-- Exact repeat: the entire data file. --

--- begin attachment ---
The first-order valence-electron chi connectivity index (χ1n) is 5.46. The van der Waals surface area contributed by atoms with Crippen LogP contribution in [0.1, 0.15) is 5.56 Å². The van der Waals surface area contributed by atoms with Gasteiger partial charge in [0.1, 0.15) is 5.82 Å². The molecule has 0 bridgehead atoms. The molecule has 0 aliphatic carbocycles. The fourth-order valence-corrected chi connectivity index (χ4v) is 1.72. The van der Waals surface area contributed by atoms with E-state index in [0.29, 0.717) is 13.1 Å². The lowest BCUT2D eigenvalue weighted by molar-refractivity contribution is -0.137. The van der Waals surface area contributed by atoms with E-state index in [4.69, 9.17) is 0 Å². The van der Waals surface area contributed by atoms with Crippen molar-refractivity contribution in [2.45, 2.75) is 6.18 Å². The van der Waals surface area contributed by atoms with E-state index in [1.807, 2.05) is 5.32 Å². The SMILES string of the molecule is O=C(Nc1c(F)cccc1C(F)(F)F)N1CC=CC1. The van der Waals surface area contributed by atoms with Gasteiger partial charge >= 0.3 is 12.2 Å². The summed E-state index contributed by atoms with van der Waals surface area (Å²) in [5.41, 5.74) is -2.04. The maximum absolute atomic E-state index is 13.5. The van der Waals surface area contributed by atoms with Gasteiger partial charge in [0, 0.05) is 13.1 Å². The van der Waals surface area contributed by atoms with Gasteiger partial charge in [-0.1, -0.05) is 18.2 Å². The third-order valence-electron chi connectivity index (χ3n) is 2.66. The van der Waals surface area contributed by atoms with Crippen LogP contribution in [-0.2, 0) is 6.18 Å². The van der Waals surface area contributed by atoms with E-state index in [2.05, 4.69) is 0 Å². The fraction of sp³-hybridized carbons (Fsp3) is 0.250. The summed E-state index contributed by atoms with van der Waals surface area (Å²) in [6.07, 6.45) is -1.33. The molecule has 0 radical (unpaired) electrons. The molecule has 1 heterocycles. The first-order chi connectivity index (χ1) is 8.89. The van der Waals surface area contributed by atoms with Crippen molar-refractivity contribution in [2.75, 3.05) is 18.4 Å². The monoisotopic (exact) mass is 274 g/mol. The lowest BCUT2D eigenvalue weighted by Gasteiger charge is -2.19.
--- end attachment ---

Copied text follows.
The first-order valence-electron chi connectivity index (χ1n) is 5.46. The van der Waals surface area contributed by atoms with Crippen LogP contribution in [0.1, 0.15) is 5.56 Å². The van der Waals surface area contributed by atoms with Gasteiger partial charge in [0.1, 0.15) is 5.82 Å². The molecule has 0 bridgehead atoms. The molecule has 0 aliphatic carbocycles. The fourth-order valence-corrected chi connectivity index (χ4v) is 1.72. The van der Waals surface area contributed by atoms with E-state index in [0.29, 0.717) is 13.1 Å². The lowest BCUT2D eigenvalue weighted by molar-refractivity contribution is -0.137. The van der Waals surface area contributed by atoms with E-state index in [4.69, 9.17) is 0 Å². The van der Waals surface area contributed by atoms with Crippen molar-refractivity contribution in [2.45, 2.75) is 6.18 Å². The van der Waals surface area contributed by atoms with E-state index in [1.807, 2.05) is 5.32 Å². The SMILES string of the molecule is O=C(Nc1c(F)cccc1C(F)(F)F)N1CC=CC1. The van der Waals surface area contributed by atoms with Gasteiger partial charge >= 0.3 is 12.2 Å². The summed E-state index contributed by atoms with van der Waals surface area (Å²) in [5.41, 5.74) is -2.04. The maximum absolute atomic E-state index is 13.5. The van der Waals surface area contributed by atoms with Gasteiger partial charge in [0, 0.05) is 13.1 Å². The van der Waals surface area contributed by atoms with Gasteiger partial charge in [-0.1, -0.05) is 18.2 Å². The third-order valence-electron chi connectivity index (χ3n) is 2.66. The van der Waals surface area contributed by atoms with Crippen LogP contribution in [-0.2, 0) is 6.18 Å². The van der Waals surface area contributed by atoms with E-state index in [2.05, 4.69) is 0 Å². The fraction of sp³-hybridized carbons (Fsp3) is 0.250. The summed E-state index contributed by atoms with van der Waals surface area (Å²) in [6.07, 6.45) is -1.33. The molecule has 0 radical (unpaired) electrons. The molecule has 1 heterocycles. The first-order chi connectivity index (χ1) is 8.89. The van der Waals surface area contributed by atoms with Crippen molar-refractivity contribution in [2.75, 3.05) is 18.4 Å². The monoisotopic (exact) mass is 274 g/mol. The lowest BCUT2D eigenvalue weighted by Gasteiger charge is -2.19.